The rule contended for by the plaintiff is reasonable, convenient and just. In the first place, the parties to the mortgage have, by agreement, fixed upon the time of payment and if the mortgagor fulfills his agreement by paying on the day appointed, or tendering payment on that day, the lien is discharged. The parties are then to be ready, the mortgagor to pay, and the mortgagee to receive. If the former performs his duty, or tenders performance, and the latter refuses, his lien is gone forever; he has no excuse for his folly, and is entitled to no consideration for the loss of his lien. On the law day, each party is presumed to know exactly what his duty is, and the amount the mortgagor is bound to pay and the mortgagee entitled to receive.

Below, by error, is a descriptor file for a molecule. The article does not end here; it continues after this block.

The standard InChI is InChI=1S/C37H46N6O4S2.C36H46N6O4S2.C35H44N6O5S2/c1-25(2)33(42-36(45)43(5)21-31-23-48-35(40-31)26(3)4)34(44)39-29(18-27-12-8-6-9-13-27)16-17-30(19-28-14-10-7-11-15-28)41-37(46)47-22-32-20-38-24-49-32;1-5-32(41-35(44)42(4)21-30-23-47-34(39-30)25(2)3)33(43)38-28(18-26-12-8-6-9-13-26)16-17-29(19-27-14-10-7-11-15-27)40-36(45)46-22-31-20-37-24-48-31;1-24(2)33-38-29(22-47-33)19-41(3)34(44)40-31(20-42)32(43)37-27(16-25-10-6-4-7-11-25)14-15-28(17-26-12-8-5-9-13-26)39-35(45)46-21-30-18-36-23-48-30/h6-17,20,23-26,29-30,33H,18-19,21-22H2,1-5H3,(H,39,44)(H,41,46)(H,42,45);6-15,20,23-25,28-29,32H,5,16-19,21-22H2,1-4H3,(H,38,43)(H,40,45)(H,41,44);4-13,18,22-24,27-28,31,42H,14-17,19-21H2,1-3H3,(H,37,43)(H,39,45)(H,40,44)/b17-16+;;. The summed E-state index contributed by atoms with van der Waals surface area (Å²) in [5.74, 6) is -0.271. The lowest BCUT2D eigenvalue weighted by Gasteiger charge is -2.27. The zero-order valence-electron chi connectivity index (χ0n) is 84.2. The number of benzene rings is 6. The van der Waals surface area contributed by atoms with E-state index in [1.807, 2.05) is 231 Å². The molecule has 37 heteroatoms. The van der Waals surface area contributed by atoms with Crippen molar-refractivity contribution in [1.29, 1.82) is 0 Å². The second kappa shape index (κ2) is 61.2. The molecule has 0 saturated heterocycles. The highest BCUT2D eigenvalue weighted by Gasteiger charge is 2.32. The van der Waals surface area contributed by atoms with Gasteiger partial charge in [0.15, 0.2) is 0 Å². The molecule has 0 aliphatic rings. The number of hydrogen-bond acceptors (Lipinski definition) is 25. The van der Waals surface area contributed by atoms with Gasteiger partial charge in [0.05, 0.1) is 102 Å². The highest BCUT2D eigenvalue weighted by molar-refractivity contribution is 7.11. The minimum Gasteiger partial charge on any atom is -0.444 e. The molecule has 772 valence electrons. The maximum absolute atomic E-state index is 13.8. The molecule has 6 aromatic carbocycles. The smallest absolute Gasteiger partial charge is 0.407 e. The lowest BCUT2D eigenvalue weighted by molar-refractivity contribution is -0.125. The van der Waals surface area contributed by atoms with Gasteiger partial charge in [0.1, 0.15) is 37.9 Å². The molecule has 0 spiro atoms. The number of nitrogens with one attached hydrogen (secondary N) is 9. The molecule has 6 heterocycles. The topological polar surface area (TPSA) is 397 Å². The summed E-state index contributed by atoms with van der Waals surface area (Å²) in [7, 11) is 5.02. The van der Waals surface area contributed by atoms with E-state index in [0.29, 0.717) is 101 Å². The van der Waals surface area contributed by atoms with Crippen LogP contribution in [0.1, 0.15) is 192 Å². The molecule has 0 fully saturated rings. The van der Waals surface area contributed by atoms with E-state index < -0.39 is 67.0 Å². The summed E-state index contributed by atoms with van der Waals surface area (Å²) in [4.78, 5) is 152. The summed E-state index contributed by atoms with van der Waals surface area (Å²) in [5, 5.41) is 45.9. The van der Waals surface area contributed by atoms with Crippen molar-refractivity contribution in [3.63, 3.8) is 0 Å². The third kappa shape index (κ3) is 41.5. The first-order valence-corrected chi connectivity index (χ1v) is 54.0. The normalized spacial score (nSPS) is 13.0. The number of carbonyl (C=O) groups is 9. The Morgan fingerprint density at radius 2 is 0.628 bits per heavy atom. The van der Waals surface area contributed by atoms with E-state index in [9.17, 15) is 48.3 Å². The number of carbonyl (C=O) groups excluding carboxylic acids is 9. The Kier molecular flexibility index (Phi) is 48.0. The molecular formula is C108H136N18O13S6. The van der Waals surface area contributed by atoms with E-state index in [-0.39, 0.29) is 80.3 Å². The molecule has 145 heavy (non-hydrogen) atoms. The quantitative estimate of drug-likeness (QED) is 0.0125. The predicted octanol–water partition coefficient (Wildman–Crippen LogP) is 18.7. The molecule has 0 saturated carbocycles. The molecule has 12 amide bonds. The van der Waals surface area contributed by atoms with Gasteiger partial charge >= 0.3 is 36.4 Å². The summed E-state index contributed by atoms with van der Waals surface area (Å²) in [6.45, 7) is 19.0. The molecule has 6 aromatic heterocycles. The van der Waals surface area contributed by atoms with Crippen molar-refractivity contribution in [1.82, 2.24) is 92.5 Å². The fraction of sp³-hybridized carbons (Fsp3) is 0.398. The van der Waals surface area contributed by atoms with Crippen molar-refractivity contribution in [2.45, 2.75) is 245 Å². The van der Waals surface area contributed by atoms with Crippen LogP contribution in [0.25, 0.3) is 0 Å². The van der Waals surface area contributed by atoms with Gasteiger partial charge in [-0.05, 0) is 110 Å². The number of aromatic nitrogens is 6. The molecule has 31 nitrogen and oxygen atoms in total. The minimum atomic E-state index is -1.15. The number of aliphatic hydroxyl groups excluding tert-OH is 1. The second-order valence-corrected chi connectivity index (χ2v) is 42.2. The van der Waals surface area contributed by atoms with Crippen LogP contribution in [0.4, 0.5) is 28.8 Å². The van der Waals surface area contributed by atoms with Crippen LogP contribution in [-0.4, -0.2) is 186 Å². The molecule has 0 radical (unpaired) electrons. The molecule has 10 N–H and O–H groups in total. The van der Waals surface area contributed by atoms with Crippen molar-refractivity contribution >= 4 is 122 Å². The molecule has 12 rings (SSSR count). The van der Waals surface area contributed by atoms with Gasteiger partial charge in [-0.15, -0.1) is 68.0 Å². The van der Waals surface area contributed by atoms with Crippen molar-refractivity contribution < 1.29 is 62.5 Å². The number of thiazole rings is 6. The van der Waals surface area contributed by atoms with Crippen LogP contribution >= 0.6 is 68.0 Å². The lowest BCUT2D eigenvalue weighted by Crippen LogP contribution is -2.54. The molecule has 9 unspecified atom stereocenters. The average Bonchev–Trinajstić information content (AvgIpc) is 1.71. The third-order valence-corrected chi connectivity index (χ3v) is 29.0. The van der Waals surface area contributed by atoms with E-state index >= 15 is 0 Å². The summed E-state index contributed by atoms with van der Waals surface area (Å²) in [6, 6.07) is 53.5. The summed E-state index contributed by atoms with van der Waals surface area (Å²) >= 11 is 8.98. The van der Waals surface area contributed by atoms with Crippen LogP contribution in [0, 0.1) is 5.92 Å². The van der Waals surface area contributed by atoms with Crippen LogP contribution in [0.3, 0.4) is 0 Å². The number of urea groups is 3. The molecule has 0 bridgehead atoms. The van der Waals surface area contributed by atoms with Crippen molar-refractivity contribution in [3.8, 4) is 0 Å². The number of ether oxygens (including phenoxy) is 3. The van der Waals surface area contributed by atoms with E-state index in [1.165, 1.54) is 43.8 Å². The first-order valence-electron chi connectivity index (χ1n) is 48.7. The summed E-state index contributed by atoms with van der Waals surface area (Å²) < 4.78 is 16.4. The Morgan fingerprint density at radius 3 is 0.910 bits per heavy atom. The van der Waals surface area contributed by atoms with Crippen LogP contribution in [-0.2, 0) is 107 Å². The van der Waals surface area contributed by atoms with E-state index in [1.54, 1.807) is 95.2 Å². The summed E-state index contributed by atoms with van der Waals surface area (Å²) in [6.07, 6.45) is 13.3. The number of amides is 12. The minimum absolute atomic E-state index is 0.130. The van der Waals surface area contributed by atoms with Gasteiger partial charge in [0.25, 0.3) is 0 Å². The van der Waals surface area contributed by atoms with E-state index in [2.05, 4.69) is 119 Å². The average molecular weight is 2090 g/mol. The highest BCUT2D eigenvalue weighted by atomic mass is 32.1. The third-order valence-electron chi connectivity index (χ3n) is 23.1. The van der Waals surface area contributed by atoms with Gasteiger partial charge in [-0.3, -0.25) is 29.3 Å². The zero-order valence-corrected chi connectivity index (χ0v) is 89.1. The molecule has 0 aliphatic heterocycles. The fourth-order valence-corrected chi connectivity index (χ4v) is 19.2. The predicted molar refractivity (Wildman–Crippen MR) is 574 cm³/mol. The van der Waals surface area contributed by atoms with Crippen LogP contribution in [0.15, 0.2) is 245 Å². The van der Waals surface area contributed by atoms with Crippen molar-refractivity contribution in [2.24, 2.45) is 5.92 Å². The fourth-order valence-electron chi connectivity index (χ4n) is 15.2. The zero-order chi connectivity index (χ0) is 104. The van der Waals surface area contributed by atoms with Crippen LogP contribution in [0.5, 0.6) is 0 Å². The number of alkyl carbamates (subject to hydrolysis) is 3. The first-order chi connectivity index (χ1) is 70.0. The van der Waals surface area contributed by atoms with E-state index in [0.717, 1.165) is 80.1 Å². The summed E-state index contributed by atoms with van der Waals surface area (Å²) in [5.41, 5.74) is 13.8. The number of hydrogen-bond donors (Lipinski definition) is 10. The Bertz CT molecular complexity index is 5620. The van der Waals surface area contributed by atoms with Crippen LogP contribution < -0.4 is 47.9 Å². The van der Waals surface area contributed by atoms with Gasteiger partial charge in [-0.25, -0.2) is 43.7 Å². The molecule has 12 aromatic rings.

If the mortgagor allows the law day to pass without payment or tender, he then is a defaulter. If he can discharge the lien by a tender of payment the next day, there is no reason why he may not do the same by a tender after the lapse of one year or of ten years.

Suppose the mortgagee goes into possession under the mortgage, by consent of the mortgagor, immediately upon default of payment, and the latter takes no steps towards payment for years after; what amount shall he tender when he gets ready for payment? what abatement from the principal and interest shall be made for mesne profits? Shall the defaulting mortgagor be permitted to select his own time, and then make a tender of such an amount as he shall deem proper, and the mortgagee be bound to accept it in full, at the peril of losing his lien forever?